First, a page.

Posts in Social proof

Trust drives consumer engagement

40,000 Respondents Confirm Values Matter More Than Product

January 20th, 2022 Posted by brand marketing, brand messaging, Brand trust, CMO, Consumer insight, Higher Purpose, Human behavior, Social media, Social proof, storytelling, Transformation, Validation 0 comments on “40,000 Respondents Confirm Values Matter More Than Product”

Trust in advertising report spotlights the true path to consumer engagement…

Is it possible what your brand stands for will be more important than the product you make?

Yes. Read on.

Nielsen’s latest Global Trust in Advertising Report confirms a cultural sea change has taken place. The comprehensive survey advances new guidance that brands and retailers should reconsider their traditional single-minded devotion to product-centric communications strategies. The report signals emergence of a different roadmap to credibly and effectively secure consumer attention. A more enlightened path that is paved with higher purpose, mission and values ahead of glossy product features and benefits.

The rise of interest in more human-centric values reflects consumers’ need for trust in a marketing environment they believe lacks credibility and validation.

Don’t underestimate the importance of cultivating trust to brand communication effectiveness

For five years, Emergent has tracked the steady decline in brand and corporate trust alongside the parallel rise in why businesses must put the consumer and their requirement for trusted relationships at the center of strategic planning. Is this a feature in your marketing plan?

  • A recent sustainability trends report published by Mintel concluded one of the greatest barriers businesses face in getting credit for sustainability readiness is the consumer’s dramatic shortage of trust in their claims of performance. People find it harder to believe assertions made by companies on their commitment to sustainability standards and mitigation policies. (Hence the need for credible validation).

Nielsen’s study verified that consumers are placing greater importance on values, beliefs, inspiration, deeper meaning, humor and family. According to Cathy Heeley, Nielsen Media Analytics Lead, “People are much more interested in how a brand is going to help the world, not just what benefits a product has to offer. Consumers are looking at what brand values actually mean, what they stand for and their practical application.” Actions always speak louder and more believably than words alone.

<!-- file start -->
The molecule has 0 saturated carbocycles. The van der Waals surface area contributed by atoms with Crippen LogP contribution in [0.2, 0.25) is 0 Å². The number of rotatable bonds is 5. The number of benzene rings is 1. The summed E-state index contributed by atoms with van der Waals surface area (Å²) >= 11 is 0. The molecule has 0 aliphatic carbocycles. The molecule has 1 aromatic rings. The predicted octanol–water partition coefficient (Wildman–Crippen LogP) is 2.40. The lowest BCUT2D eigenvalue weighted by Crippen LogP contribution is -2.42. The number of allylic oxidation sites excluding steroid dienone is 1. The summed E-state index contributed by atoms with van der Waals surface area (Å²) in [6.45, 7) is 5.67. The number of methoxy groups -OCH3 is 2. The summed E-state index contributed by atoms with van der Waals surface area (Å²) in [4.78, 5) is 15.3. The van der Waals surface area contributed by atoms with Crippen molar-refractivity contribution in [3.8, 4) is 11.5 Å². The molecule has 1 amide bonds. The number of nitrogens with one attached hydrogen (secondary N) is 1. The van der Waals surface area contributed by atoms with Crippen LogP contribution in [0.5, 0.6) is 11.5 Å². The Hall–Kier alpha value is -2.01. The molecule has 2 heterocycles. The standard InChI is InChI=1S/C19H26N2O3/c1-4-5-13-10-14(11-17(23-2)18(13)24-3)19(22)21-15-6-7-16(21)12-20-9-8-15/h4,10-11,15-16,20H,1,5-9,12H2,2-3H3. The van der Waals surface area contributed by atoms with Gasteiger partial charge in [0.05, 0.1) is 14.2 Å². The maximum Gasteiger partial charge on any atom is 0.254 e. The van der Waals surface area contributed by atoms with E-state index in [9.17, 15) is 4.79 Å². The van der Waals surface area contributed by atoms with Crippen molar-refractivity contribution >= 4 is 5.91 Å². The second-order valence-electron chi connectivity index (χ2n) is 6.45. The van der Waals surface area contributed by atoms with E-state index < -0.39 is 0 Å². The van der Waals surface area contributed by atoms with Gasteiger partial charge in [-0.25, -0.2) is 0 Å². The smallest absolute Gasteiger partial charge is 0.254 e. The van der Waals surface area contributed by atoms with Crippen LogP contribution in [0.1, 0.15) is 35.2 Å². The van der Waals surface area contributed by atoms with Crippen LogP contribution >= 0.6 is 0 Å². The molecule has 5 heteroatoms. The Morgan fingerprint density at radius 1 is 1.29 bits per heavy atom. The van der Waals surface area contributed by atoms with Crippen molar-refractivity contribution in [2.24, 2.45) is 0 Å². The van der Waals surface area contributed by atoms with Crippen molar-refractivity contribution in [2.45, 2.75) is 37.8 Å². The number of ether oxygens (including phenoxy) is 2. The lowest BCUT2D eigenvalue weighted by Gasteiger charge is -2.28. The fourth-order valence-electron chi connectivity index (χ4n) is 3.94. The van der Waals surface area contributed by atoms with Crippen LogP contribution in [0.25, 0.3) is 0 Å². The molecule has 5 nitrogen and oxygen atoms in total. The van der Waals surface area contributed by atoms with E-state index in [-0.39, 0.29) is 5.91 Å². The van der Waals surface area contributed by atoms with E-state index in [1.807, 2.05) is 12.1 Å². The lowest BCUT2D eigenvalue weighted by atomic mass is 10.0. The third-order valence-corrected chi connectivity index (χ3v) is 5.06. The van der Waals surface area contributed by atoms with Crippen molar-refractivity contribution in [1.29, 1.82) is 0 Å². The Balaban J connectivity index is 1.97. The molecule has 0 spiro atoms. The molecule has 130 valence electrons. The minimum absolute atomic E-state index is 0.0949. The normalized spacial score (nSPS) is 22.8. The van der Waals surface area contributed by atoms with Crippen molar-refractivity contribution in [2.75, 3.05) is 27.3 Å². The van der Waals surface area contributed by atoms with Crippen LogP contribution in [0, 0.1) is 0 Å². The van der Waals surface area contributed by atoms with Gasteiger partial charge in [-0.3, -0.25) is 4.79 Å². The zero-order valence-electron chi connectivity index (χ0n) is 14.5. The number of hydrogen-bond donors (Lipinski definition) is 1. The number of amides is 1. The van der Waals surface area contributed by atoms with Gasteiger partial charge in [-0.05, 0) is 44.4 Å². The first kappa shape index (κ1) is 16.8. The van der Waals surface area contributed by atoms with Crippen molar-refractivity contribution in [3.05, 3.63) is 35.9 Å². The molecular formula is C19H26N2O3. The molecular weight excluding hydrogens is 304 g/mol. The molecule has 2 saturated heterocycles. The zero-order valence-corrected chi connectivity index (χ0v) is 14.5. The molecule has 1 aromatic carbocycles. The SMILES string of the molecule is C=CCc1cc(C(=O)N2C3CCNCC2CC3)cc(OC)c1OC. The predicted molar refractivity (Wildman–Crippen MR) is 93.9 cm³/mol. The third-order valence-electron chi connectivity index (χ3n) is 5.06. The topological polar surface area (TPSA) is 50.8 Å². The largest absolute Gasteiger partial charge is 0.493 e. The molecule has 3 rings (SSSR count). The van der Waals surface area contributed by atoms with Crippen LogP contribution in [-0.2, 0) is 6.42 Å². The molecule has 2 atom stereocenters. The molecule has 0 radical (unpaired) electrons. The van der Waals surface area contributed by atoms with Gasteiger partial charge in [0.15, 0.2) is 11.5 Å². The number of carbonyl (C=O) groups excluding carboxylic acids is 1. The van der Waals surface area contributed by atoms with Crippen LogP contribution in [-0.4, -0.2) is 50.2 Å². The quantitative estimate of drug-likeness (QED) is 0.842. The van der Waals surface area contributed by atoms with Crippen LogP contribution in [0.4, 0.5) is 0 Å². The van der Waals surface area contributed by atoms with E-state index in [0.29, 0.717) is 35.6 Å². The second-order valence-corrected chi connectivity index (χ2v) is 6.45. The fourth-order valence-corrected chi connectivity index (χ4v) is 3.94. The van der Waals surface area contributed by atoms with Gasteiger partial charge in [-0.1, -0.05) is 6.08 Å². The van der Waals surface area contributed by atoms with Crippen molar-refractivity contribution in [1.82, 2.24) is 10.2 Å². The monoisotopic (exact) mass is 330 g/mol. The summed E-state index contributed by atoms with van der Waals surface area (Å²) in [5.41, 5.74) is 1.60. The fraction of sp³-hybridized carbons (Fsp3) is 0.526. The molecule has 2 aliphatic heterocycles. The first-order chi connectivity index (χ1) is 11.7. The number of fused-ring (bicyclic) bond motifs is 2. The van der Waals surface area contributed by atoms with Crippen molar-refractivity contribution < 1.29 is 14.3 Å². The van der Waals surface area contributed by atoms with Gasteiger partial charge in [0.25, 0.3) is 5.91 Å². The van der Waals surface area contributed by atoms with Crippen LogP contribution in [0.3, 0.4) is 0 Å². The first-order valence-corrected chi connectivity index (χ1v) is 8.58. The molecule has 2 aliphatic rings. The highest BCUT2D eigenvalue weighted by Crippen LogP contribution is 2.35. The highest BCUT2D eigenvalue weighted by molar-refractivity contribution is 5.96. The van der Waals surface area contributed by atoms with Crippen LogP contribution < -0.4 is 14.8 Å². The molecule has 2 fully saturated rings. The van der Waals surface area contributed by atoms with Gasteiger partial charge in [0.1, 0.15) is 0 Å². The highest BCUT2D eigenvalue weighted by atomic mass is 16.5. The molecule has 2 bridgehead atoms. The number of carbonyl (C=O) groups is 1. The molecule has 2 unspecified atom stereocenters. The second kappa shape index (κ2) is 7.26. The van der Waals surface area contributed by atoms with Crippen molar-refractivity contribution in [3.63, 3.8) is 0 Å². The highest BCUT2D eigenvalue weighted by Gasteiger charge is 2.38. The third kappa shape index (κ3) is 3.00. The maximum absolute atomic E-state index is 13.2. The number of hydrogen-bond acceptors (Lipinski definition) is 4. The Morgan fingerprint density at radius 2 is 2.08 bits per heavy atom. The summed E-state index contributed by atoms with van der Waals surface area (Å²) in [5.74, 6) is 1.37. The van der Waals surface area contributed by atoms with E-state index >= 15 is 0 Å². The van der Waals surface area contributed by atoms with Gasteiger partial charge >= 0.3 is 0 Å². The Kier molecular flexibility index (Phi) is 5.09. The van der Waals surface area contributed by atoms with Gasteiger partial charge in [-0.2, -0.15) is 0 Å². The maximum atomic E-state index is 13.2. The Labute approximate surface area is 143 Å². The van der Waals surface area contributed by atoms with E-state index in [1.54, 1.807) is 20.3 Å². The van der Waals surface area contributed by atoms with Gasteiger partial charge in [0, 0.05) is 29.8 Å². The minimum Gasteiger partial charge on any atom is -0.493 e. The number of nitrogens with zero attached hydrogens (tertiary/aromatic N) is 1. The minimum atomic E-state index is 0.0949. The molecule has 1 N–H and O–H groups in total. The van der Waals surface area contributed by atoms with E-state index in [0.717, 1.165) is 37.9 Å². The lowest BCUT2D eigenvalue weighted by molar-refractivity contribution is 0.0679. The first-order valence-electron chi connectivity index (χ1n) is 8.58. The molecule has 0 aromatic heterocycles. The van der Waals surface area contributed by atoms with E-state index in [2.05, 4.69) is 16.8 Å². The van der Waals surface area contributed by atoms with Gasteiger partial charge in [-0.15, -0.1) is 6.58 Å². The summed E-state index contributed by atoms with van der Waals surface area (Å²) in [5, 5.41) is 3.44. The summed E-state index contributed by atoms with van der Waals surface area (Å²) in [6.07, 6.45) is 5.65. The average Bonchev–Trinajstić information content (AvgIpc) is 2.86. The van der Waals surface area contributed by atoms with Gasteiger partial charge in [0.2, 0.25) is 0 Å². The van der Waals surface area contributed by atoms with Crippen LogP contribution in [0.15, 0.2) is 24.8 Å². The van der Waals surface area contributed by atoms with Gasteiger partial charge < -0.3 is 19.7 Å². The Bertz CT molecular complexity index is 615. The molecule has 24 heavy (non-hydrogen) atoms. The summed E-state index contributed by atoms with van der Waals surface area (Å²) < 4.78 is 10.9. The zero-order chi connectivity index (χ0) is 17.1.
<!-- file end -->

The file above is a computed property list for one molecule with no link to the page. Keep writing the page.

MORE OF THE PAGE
Leaders across the globe should be asking: how do we propel and harness the power of our brand as a force for purpose that creates deeper meaning and societal benefit?

  • Brands should declare a clear point of view and create inclusive spaces of belonging.
  • They should also provide an opportunity for people to make a difference, while securing the greatest opportunity to generate impactful meaning in the world.
  • This commitment acts to galvanize both users and employees.
  • Now more than ever, leaders and decision-makers should cultivate a workforce while serving consumers in a way that requires the brand to stand for more than just profit.

The oldest millennials are entering their 40s, while Gen Z is carving its own unique space in the working population. The traditional hierarchical structures – two-week vacation policies and in-office incentives that are linked to growth – are no longer motivating enough to join an organization. The new generation of workers values higher purpose before profit.

Why are brand mission and values rising in importance to people?

Cultural change sits at the foundation of how these changes manifest and how consumers think – an important consideration when deciding how best to frame marketing strategy and communications effectiveness.

We are witnessing a cultural evolution. It first started in the early aughts following 9/11 when the disruptive shock to the nation caused people to re-evaluate their priorities and focus on relationships, family and values over other lifestyle and career considerations. Simultaneously control in the brand-to-consumer relationship was shifting entirely away from companies.